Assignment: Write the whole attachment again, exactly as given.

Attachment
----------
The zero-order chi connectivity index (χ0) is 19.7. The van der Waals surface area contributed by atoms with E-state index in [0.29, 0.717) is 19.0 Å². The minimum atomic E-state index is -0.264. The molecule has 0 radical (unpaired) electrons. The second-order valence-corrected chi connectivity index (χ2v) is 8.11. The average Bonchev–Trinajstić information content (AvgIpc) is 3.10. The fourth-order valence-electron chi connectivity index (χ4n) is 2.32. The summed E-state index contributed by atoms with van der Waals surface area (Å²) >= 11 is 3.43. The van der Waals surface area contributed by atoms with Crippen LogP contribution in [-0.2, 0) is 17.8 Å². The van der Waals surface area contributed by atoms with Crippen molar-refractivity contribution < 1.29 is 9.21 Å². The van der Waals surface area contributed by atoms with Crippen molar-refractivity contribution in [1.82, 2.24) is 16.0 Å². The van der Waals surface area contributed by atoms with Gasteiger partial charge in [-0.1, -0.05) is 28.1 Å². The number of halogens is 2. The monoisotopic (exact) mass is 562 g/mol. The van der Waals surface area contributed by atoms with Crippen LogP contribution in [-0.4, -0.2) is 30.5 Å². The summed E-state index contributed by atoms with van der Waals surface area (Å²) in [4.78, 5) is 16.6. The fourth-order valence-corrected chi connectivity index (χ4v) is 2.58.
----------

The zero-order chi connectivity index (χ0) is 19.7. The van der Waals surface area contributed by atoms with E-state index in [0.29, 0.717) is 19.0 Å². The minimum atomic E-state index is -0.264. The molecule has 0 radical (unpaired) electrons. The second-order valence-corrected chi connectivity index (χ2v) is 8.11. The average Bonchev–Trinajstić information content (AvgIpc) is 3.10. The fourth-order valence-electron chi connectivity index (χ4n) is 2.32. The summed E-state index contributed by atoms with van der Waals surface area (Å²) >= 11 is 3.43. The van der Waals surface area contributed by atoms with Crippen LogP contribution in [-0.2, 0) is 17.8 Å². The van der Waals surface area contributed by atoms with Crippen molar-refractivity contribution < 1.29 is 9.21 Å². The van der Waals surface area contributed by atoms with Crippen molar-refractivity contribution in [1.82, 2.24) is 16.0 Å². The van der Waals surface area contributed by atoms with Gasteiger partial charge in [-0.1, -0.05) is 28.1 Å². The number of halogens is 2. The monoisotopic (exact) mass is 562 g/mol. The van der Waals surface area contributed by atoms with Crippen LogP contribution in [-0.4, -0.2) is 30.5 Å². The summed E-state index contributed by atoms with van der Waals surface area (Å²) in [4.78, 5) is 16.6. The fourth-order valence-corrected chi connectivity index (χ4v) is 2.58.